V-Scoring with signals across

I want to have a V-scored snapable edge on my pcb with signals across to test in factory, the pcb is a 4 layer pcb. In which layer shall I put the connections? Which layer should have the V-Scoring line? I thought of mouse bits first, but those usually require some keepout so I guess is not an option for routing signals or is it ?. What is the best way to do it in KiCAD ?

V-score lines are usually put in the edge cuts layer, same as the outline, but check with the factory. They must be edge to edge. Be aware that after you have added a V-score, the 3D previewer will complain about not finding a closed outline.

Does it matter which copper layer you will put the traces to be broken on? Won’t it be separated already at the score? You cannot guarantee that the V cutter will or will not reach the inner layers.

It can be whatever layer as long as it doesn’t get destroyed in the V-Scoring process.

Are you sure about this:

If you put the V-scores on Edge.Cuts have to be removed from Edge.Cuts before that layer can be used for it’s intended purpose.

PCB manufacturers may accept this, but I’m guessing this is an extra complication.

You are probably better of with putting the V-scores on a separate layer and include a text note that this layer is for the V-scores.

Some time ago I had a look at the latest Gerber standard from Ucamco and this has a special layer in which V-scores can and should be defined, but as far as I know this is not used much. KiCad also does not have direct support for this.

But in the end this does not matter much.
I had a look at a number of Chinese breakout boards and the V-scoring is quite deep. It reaches over half the thickness of the PCB and is done on both sides, so it probably cuts through all 4 layers of your PCB.

Routing in between mousebites does work. Routing over the mousebites (If you use plated holes for them) probably also works. If you use the outer layers, then there is a chance that you peel the tracks off from the PCB when you break them apart. You can prevent this by placing vias through the tracks near to the mousebites. The tracks will then not peel off beyond those vias.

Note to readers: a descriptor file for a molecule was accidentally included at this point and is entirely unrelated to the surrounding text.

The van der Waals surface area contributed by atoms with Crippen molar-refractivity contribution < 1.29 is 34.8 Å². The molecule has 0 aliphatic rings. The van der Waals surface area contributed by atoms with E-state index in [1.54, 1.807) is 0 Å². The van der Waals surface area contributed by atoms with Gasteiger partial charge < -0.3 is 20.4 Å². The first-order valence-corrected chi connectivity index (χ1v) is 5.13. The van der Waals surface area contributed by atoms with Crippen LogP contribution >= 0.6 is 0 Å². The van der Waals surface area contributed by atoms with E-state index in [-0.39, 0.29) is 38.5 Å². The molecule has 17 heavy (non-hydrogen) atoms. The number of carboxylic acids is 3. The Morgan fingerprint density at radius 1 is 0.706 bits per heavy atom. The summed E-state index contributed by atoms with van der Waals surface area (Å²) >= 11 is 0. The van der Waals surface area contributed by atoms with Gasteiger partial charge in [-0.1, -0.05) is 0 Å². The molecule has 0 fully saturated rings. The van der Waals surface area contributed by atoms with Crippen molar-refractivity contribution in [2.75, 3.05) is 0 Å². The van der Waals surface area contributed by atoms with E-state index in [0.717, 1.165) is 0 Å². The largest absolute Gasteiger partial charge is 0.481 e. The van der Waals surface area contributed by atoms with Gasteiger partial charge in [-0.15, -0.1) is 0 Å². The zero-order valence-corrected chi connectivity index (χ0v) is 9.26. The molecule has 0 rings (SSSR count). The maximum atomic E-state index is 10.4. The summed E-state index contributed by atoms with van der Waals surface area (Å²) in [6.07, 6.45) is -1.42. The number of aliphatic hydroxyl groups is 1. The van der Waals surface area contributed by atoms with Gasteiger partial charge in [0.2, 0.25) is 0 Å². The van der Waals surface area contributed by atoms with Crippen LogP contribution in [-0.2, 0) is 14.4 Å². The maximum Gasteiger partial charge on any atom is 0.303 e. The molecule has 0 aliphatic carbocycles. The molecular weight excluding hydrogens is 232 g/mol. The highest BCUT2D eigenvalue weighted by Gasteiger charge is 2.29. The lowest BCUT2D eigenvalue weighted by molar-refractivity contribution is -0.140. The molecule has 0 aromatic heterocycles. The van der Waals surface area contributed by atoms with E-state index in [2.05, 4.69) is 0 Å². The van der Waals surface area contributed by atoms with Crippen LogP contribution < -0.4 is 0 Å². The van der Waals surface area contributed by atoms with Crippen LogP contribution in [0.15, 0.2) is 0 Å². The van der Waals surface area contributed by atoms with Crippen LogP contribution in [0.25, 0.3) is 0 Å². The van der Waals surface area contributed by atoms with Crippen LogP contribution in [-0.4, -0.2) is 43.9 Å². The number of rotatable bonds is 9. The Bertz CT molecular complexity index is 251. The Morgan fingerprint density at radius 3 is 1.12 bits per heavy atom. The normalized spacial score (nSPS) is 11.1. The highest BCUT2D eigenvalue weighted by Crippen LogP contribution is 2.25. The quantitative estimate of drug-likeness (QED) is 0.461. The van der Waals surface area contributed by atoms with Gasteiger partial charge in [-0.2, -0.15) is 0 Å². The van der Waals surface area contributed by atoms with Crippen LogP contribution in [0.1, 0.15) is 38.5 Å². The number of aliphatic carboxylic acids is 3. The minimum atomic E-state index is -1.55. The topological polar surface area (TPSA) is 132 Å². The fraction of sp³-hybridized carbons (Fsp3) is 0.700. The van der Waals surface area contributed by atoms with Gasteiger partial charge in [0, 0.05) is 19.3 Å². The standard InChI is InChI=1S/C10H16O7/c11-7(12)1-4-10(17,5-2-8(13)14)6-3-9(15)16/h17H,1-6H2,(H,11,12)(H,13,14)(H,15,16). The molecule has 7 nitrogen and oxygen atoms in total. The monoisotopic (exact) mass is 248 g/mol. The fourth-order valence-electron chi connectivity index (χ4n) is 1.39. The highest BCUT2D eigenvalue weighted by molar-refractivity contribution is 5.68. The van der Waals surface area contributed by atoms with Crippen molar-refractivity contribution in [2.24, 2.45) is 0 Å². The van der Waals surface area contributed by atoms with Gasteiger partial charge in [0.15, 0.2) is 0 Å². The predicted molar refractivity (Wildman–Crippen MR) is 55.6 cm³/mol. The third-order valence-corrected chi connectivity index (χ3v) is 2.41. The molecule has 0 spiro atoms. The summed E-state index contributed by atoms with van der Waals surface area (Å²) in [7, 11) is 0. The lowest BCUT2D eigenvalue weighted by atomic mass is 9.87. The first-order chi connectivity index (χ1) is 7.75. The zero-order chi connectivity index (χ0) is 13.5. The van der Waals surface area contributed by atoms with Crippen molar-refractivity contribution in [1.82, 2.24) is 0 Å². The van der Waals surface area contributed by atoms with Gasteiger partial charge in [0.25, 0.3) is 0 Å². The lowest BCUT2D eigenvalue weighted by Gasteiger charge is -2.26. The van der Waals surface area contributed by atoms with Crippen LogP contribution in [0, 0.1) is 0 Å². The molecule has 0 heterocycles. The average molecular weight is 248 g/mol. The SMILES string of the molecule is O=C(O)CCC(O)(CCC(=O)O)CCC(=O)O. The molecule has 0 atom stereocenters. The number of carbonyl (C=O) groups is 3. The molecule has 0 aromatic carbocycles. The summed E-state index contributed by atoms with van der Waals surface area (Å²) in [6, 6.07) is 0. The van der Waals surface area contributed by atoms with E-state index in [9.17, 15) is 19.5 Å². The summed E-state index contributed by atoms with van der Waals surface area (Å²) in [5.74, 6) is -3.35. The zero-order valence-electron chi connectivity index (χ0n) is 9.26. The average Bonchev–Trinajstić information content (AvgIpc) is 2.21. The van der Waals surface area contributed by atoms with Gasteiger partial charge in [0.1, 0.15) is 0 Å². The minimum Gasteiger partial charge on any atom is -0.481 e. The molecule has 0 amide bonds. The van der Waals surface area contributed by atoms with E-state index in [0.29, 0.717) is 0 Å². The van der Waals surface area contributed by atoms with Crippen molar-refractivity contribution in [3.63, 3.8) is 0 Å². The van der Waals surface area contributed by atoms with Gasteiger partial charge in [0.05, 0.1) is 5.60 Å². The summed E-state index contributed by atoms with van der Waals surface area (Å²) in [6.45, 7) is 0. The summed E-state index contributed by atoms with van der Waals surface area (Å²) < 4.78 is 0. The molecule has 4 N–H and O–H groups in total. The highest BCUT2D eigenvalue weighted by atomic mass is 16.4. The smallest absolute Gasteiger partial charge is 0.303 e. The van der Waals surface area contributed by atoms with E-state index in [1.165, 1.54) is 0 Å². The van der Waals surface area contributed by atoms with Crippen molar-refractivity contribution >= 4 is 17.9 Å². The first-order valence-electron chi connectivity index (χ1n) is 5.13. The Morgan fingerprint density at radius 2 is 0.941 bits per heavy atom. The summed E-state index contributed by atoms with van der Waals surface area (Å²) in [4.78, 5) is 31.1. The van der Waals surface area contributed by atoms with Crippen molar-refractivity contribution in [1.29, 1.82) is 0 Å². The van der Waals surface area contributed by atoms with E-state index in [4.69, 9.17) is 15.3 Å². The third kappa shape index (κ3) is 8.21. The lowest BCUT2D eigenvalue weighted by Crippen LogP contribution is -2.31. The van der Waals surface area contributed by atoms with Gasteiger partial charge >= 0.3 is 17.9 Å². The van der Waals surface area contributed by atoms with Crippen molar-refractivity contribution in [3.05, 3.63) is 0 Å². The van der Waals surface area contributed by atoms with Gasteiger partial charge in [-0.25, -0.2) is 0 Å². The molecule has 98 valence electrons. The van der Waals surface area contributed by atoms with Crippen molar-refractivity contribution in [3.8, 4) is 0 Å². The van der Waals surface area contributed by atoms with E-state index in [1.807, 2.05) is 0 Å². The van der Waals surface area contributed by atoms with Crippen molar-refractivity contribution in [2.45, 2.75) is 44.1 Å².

Another option is to use neither V-scoring nor mousebites, but just leave short sections of PCB intact, and then use a PCB de-paneling tool:

The picture above is from the simplest hand-held tool, more “professional” pneumatic tools also exist. Some are mounted on a table, etc. For some pictures:


Yet another option is to buy a small CNC router, and use that to separate your PCB’s from each other.

Another precaution:
these are not “clean” processes. If you put the tracks too close together there is a chance that your test tracks may get shorted during separation of your PCB. With mousebites (and extra via’s) small sections of tracks may peel of and break in unexpected places, and those loose hanging parts may create shorts. With routing, copper is a soft material, and copper chips may get embedded into the side of the PCB and “smeared out” a bit, and for this reason using castellated holes are relatively expensive, because it takes extra work to prevent or remove such shorts.

A lot of Chinese manufacturers specify the Edge Cut layer for V-scores, but it’s always good to check with them.

JLCPCB: This is what a user reported: V-cut and rounded corners